(185) I want the peace of God.
The introduction to Review VI says that "each of these ideas alone would be sufficient for salvation, if it were learned truly" (W-pI.RVI.In.1:3). It adds, "Each contains the whole curriculum if understood, practiced, accepted, and applied to all the seeming happenings throughout the day" (W-pI.RVI.In.2:2). I find that easy to believe about today's lesson. If you are into memorization (as I am), this lesson is an excellent one to add to your repertoire.
It's worth noticing the list of four verb forms that are identified as steps in making any of these ideas into "the whole curriculum":
Understood: No matter how strongly the Course advocates experience, and points out that a universal theology is impossible (see C-In.2:5), you cannot get around the fact that it makes understanding very important. How can we enter into the experience of an idea if we do not understand it? Understanding is here presented as the fundamental step. Before we can really utilize the idea "I want the peace of God," we have to understand it. Implied in the idea (and clearly presented in Lesson 185) is the fact that there is a very strong thought in my mind, perhaps unacknowledged, that I do not want the peace of God, and this is demonstrated by the fact that I do not experience it. That contrary thought, however, is a mistaken one, to be dismissed whenever we become aware of it, and replaced with the truth: I do want the peace of God.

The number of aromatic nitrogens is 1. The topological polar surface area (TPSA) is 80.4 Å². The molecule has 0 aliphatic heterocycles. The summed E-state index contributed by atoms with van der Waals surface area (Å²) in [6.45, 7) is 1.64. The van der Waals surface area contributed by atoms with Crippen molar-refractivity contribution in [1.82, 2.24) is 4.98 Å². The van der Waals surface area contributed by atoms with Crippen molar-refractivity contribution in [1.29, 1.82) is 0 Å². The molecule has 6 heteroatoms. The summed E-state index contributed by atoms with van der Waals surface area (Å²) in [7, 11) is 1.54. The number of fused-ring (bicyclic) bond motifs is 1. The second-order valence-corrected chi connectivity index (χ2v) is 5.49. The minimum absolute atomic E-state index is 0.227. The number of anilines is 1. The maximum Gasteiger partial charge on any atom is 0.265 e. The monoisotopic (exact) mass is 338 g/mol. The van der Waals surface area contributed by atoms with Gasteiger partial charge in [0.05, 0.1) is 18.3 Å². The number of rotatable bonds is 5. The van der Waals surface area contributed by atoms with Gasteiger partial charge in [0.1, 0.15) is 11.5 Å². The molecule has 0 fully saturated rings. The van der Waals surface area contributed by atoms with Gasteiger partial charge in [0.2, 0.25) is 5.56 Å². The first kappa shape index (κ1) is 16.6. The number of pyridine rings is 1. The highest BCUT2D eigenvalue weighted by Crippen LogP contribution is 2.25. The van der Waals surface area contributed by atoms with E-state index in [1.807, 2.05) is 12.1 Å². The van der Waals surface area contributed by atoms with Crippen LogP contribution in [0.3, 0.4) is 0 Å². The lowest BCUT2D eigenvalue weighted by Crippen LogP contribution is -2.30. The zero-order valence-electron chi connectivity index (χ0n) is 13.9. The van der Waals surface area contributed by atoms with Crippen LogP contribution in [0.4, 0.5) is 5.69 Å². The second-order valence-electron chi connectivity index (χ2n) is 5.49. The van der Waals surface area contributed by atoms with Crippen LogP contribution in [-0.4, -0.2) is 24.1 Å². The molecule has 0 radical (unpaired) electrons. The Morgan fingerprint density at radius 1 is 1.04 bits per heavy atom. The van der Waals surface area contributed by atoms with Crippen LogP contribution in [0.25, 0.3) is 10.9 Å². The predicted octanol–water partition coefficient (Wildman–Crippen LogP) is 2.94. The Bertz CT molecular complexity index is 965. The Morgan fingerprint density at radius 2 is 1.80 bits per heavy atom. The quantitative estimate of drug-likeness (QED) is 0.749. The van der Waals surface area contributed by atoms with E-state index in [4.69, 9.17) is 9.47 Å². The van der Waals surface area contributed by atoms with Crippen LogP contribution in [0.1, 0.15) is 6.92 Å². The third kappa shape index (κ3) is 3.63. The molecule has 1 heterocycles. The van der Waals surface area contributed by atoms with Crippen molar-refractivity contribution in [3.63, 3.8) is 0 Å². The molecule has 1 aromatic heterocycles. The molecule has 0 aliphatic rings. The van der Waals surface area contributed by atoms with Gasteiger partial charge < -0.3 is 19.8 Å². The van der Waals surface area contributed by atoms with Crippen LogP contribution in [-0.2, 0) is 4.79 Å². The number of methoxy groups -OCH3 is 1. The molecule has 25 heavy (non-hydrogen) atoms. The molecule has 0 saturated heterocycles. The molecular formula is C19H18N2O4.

Practiced: That is what we are doing in these Workbook lessons. Practicing. Repeating frequently. Spending some extended time allowing the thought to soak in and penetrate the recesses of our minds.
Accepted: Notice that acceptance comes after practice. Our minds do not accept the idea at the start, even after we understand the idea. When we begin to practice, we do not truly accept that we want the peace of God. We think we want something else, something more, something besides peace. It takes a good deal of practice to retrain our minds, until we begin to realize that "the peace of God is everything I want" (1:2).
Applied: Having accepted the idea, we can now begin to apply it to each different "seeming happening" during the day. When the car cuts us off in traffic: "I want the peace of God." When we find ourselves wistfully longing for a more fulfilling relationship: "The peace of God is everything I want." When we begin to feel driven to obtain some earthly goal at any cost: "The peace of God is my one goal" (1:3). When we start to think we don't know what to do or where to go: "The peace of God is the aim of all my living here." And when we start to feel impelled to fulfill some need of our bodies: "I am not a body. The peace of God is everything I want. I am free."
Thank You, Father, for today's reminder of Your peace. There is nothing else I need, and nothing else I want. Oh, may today's lesson become the keynote of my life, so that I can say and truly mean: "The peace of God is my one goal."